One of the insightful things that has been said to me recently came from an independent consultant working at a major FMCG client. He said: “The problem here is that we have some people who are world-class at marketing to the masses, but they haven’t got a clue about how to speak to a customer.”
CMOs are the next natural CEOs within their organisations, according to McKinsey and Co.
Speaking at the ADMA Global Forum in Sydney, McKinsey & Co partner, Milosh Milisavljevic, claimed the reasons for why marketers should be the next leaders of businesses are stacking up. The biggest of these, unsurprisingly, is that organisations need to be much more customer and market-oriented to cope with digital disruption.
“The landscape in which organisations operate is much more demanding and fast moving, and partnerships are becoming more important,” he commented. “Who better to lead the organisation through these times than the CMO?”
Milisavljevic pointed out marketing is shifting from a standalone unit to being integrated across the whole business in multiple teams, initiatives, strategies and execution.
“That cuts across being the leader of an integrated customer strategy, as well as being able to coordinate touchpoints across the organisation and deliver consistent insights and data from those,” he said. “The other internal change is moving from a more promotional style to being engagement-led.”
From an external perspective, organisations are also getting more granular in the way they think of, identify and treat customers, Milisavljevic said.
“We’re thinking about the micro segments across channels and products, and what a customer’s needs are as they go through their own customer journey,” he said. “It’s also about looking at trigger points and events that act as turning points in the customer experience, then responding to those in a real-time and relevant way.
“Lastly, it’s a deep level of personalisation across all touchpoints.”
Underpinning these capabilities is a bedrock of data analytics, which is getting increasingly pervasive, Milisavljevic continued. He pointed to recent McKinsey & Co research, which found companies using analytics extensively outperformed their peers on profit, sales, growth and ROI.
“The other thing with analytics is it’s getting much more detailed,” he said. “You have a much more ready understanding of how customers move through digital touchpoints, what the drivers of the experiences are and what the final experiences are for each customer.”
Milisavljevic delivered five key imperatives CMOs should focus on to cement their leadership and business position. The first is thinking about the customer, not customers, and focusing on the individual in terms of experience and interactions.
His second piece of advice was to “fix everything”.
“This is about not thinking what you have to optimise in terms of a trade-off,” Milisavljevic said. “In this new world of engagement, teams need to simultaneously fix everything at the same time…There are no more excuses for not fixing it all in a sustainable way.”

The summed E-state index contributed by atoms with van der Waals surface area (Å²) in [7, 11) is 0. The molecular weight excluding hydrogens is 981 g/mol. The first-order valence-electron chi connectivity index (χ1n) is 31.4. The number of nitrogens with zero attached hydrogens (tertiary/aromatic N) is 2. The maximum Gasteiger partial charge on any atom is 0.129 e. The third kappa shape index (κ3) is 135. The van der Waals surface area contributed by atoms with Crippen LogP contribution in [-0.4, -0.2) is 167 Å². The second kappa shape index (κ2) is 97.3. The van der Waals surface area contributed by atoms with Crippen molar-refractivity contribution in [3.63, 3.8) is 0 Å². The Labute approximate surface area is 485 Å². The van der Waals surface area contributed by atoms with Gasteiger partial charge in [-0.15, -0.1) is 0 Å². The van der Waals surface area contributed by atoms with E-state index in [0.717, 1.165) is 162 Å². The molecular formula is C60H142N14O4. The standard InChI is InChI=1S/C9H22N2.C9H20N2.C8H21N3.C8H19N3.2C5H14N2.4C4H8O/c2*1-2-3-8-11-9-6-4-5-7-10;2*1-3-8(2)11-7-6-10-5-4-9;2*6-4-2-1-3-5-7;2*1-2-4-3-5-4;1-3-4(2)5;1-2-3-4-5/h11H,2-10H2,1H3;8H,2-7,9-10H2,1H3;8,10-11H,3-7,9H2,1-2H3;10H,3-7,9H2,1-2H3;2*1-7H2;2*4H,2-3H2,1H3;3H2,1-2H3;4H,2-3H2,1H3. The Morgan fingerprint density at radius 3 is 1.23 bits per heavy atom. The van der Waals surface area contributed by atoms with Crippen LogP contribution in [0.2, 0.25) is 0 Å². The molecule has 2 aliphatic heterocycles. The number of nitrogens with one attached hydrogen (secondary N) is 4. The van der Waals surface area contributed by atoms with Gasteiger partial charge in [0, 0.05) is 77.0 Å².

The third imperative was to “compete with your bricks”. Milisavljevic argued the role of the multi-channel experience often continues to be overlooked.
“In the world of digital disruptions, being able to use the strategic advantage of a physical presence and channel is important,” he said.
Maximising marketing spend is another important focus, and Milisavljevic advised CMOs to learn the “digital dollars” game.
“This is going to the heart of the changes to the marketing channels mix, how we think about digital, and how that translates into this more pervasive role of marketing,” he said. “Secondly, it’s about understanding clearly how your digital channels are performing; lastly, it’s about looking at whether you’re spending too much for what you’re getting.
“These are all in response to the paradigm shifts we’re seeing from a few channels to multi-channel; a sales funnel to a buying loop; customer details to big data; and perceived benefits to actual benefits. This is also about the fact that marketing budgets aren’t going up and you need to do more with less.”
The fifth imperative is for CMOs to buddy up with their CEO. To do this, Milisavljevic outlined five musts for the CMO role:
- Sitting at the executive table;
- Becoming the bonding agent that connects the organisation. This is particularly critical for cross-channel and cross-functional experience. “The CMO is one of, if not the logical role for leading that engagement,” he said;
- Ensuring the CEO becomes an active marketer and connects to the customer;
- Developing and sticking to a marketing blueprint. “There are a lot of organisations who have a detailed marketing plan of what marketing is going to do,” he said. “A lot less have a plan for marketing itself. That is a real indicator of how marketing is supporting the organisation, its strategic priorities, and how CMOs support the specific outcomes of other parts of the organisation”;
- Expand marketing’s influence across the organisation. Be increasingly involved in driving and have a meaningful role across all parts of the business.
Photo courtesy of The Corner Studio
Follow CMO on Twitter: @CMOAustralia, take part in the CMO Australia conversation on LinkedIn: CMO Australia, join us on Facebook: https://www.facebook.com/CMOAustralia, or check us out on Google+: google.com/+CmoAu